Overall, I think that Lowry  does a good job of revealing the book’s purpose, without actually telling it to the reader. I would definitely recommend this book to people who like less action packed novels that explore themes of family, community, society and purpose.

Wednesday, December 12, 2012

Review: My Sister Lives on the Mantelpiece (Part II)


Title: My Sister Lives on the Mantelpiece
Author: Annabel Pitcher
Reviewer: Mikaela Palandra
Rating: 4/5 Stars

Five years ago was when it happened. That was when Jamie’s sister, Rose, died. Ever since then, his family has been struggling to live on. His parents are broken up with grief. Rose’s surviving twin, Jas, has gotten piercings, pink hair, just to rebel against the expectations of her parents. And Jamie can’t understand why. To him, Rose is a vague memory, and her days on the mantelpiece are much clearer to him. So here we find a ten-year-old Jamie, and things have only gotten worse. Mom left on Jas’s birthday with a man from support group and Jamie, Jas, and their father are moving to the Lake District, for a new start. In this new place, Jamie is faced with keeping his new friend, Sunya, a secret from his dad, dealing with his dad’s drinking, and an increasing desperation to bring his family back together. In this new town, things seem like they could change, and here, Jamie’s family finally tries to come to terms with grief they’ve held onto for so long.

This book is short and sweet, but leaves you with a lot to think about. It provides an expansive perspective into the ways people experience grief, with the different struggles that Jamie’s family members go through to handle Rose’s death. The story is simply-written, which fits perfectly with the point of view of a ten-year-old. The author does a fantastic job with expressing the way Jamie sees situations, as opposed to his parents and sister. I absolutely love the style of the story; through simple thoughts and actions, you get all the emotion, all the drama. I would recommend this book to anyone who wants a book that’s a quick read, but is still thoughtful and insightful.

Librarian announcement/interruption/yelling/hand waving:  Two fantastic reviews for My Sister Lives on the Mantelpiece! Both of our copies just landed back on the shelf as of the publishing of this post. Come and get it!!!

Monday, December 10, 2012

Book Review: Dark Companion

Title: Dark Companion
Author: Marta Acosta
Teen Reviewer: Brittany Palandra
Rating: 3.5/5 Stars

Jane Williams is another lost cause in a lost town, her English crippled and her education lacking. She’s been switching between foster homes since she was six, when her parents died, leaving her with no recollection of any memories. With hard work at school she wins a scholarship to Birch Grove Academy. She makes friends, and becomes infatuated with the son of the headmistress, a beautiful boy called Lucky. But the headmistress and her family are acting stranger and stranger, and recent events cause Jane to become more suspicious. The wife of a teacher commits suicide. The girl here before her left without a trace. As Jane discovers the truth behind these mysteries, she finds out why she was actually brought to Birch Grove, and has to decide whether it’s worth the fancy food and free housing.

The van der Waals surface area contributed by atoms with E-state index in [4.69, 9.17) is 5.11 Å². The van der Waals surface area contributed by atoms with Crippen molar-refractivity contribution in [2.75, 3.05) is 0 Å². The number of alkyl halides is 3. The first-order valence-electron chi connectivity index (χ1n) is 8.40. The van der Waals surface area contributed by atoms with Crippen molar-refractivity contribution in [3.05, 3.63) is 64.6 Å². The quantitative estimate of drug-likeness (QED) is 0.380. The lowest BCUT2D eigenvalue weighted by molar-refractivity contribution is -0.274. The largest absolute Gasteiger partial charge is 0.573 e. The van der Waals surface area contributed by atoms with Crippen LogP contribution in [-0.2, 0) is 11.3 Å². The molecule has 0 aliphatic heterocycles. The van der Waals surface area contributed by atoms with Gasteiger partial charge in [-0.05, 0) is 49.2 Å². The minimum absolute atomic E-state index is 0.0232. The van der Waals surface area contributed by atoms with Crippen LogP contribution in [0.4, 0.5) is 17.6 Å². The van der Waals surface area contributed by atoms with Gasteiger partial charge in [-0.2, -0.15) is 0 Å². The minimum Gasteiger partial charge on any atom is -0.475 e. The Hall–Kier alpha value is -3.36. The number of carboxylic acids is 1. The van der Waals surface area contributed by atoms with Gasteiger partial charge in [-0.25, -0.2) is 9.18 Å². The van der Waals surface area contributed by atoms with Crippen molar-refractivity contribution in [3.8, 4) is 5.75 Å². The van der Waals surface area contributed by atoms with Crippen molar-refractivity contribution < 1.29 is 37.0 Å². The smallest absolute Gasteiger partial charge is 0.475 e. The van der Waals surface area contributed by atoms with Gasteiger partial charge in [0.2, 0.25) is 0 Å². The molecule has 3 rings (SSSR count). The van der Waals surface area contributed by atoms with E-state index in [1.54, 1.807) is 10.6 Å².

Alright. I know what you’re probably assuming. Another vampire novel. That’s what I thought too, when I first saw it. To be fair, it really isn’t, but to be honest, the alternative is almost as bad. So in my mind, I still consider it just another vampire story. Boring and overused. Jane was an honest embodiment of a strong and lovely female, working hard and trying to get by. She wasn’t a foolish dreamer, with a love of chemistry and all that can be calculated and proven. She had personality. At the beginning. That soon shattered to a desperate damsel in distress when you add oh so handsome brothers Lucky and Jack. They become all she ever talks about, all she thinks about. She tutors Lucky in chemistry and quickly grows a borderline obsessive crush, considering they’ve only known each other for a week or so. Not to mention the fact that Lucky is a stupid, whiny, arrogant child who only cares about fulfilling his own desires. But at least he’s gorgeous, right? The only really redeeming part is Jane’s friends. From her old town, we have Wilde, who’s a great depiction of someone barely trudging along, doing what she must to survive. Wilde is broken and has gotten her hands quite stained along the way, but she’s honest. From Birch Grove, there’s Mary Violet, a fabulous girl with an art for poetry and a love for the color pink. MV may be harsh and superficial at times, but it makes her seem more human to me. 

So personally, I think the storyline and concept are trite and it gives all the wrong messages. “True love conquers all”? I don’t think so. It focuses entirely on Jack and Lucky’s looks, and how they’re both totally hot, but in “different ways.” It was all right, but personally I found it to be a bit lackluster and maddening. If you like vampire novels and want something a bit different, this would be quite thought-provoking and nice for you. I suppose it’s thought-provoking for everyone, but it provokes annoyed thoughts in the people who are sick of vampire books, like myself.